By Sam Pizzigati
Deck the halls, this holiday season, with scenes of hunger.
Struggling families all across America now have less food on their tables. Budget cuts that kicked into effect November 1 have lowered the nation’s average federal food stamp benefit to less than $1.40 per person per meal.
Austerity American-style is squeezing elsewhere as well. Seventy percent of local agencies that service seniors have had to cut back on Meals on Wheels deliveries. The “sequestration” federal budget cuts that began this past March have also shut out 57,000 preschoolers from Head Start.
More cuts are looming, as lawmakers on Capitol Hill near still another budget deliberation deadline, this one midway through December. The next federal program in the cross-hairs? Maybe the biggest of them all: Social Security.
If anything, average Americans have become even more committed to keeping Social Security whole — and for good reason. Social Security currently stands as America’s only retirement bedrock.
Not too long ago, pensions also used to deliver real retirement security. But the nation’s biggest corporations have cut back on traditional pensions. In 1980, 89 percent of Fortune 100 companies guaranteed workers a “defined benefit” at retirement. By last year, only 12 percent offered that level of security.
Companies have replaced traditional pensions with 401(k)s, and many giant firms — like Walmart — don’t even offer a guaranteed match on employee 401(k) contributions. The predictable result? Among Americans between 50 and 64, the bottom 75 percent by wealth average just $26,395 in retirement assets.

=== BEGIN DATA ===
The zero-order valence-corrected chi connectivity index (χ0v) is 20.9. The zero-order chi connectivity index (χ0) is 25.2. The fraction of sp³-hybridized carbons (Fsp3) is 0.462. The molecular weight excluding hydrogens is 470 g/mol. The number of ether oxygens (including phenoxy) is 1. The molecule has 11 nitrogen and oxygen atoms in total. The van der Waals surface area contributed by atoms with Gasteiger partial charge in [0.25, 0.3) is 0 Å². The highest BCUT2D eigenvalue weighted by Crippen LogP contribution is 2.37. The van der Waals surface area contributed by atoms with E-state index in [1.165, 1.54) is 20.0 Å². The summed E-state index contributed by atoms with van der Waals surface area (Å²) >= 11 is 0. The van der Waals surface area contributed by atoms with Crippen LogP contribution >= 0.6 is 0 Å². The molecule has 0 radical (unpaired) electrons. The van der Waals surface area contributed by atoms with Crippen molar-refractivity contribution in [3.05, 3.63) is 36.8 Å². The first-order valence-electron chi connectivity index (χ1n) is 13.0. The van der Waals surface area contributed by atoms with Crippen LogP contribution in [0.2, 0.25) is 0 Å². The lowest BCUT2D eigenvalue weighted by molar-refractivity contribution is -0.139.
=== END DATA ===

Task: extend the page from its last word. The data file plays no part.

Overall, says Boston College’s Center for Retirement Research, the nation’s “retirement deficit” — the difference between what Americans have saved up for retirement and what they need to maintain their standard of living once retired — now totals $6.6 trillion.
America ‘retirement deficit’ now totals $6.6 trillion.
So, amid all this retirement insecurity, who actually thinks that cutting Social Security would be a good idea? The most relentless pushing for cutting Social Security has been coming from the nation’s “corporate statesmen.”
These corporate leaders — the nearly 200 CEOs who run the influential Business Roundtable and the over 135 chief execs who bankroll the two-year-old lobby group known as “Fix the Debt” — seldom ever mention “Social Security benefits” and “cuts” in the same sentence. They speak instead in euphemisms. The nation, they intone, cannot afford the current level of “entitlement” spending.
In the name of “saving” Social Security for future generations, these CEOs are urging Congress to enact “reforms” that range from lowering the annual Social Security inflation adjustment to upping the Social Security retirement age to 70.
These two changes, point out Sarah Anderson of the Institute for Policy Studies and Scott Klinger of the Center for Effective Government, would slice the average Social Security beneficiary’s lifetime benefits by about 20 percent.
That prospect, Anderson and Klinger note in a new report released last week, does not terrify America’s CEOs in the least. These CEOs don’t need Social Security. They already have their retirement security.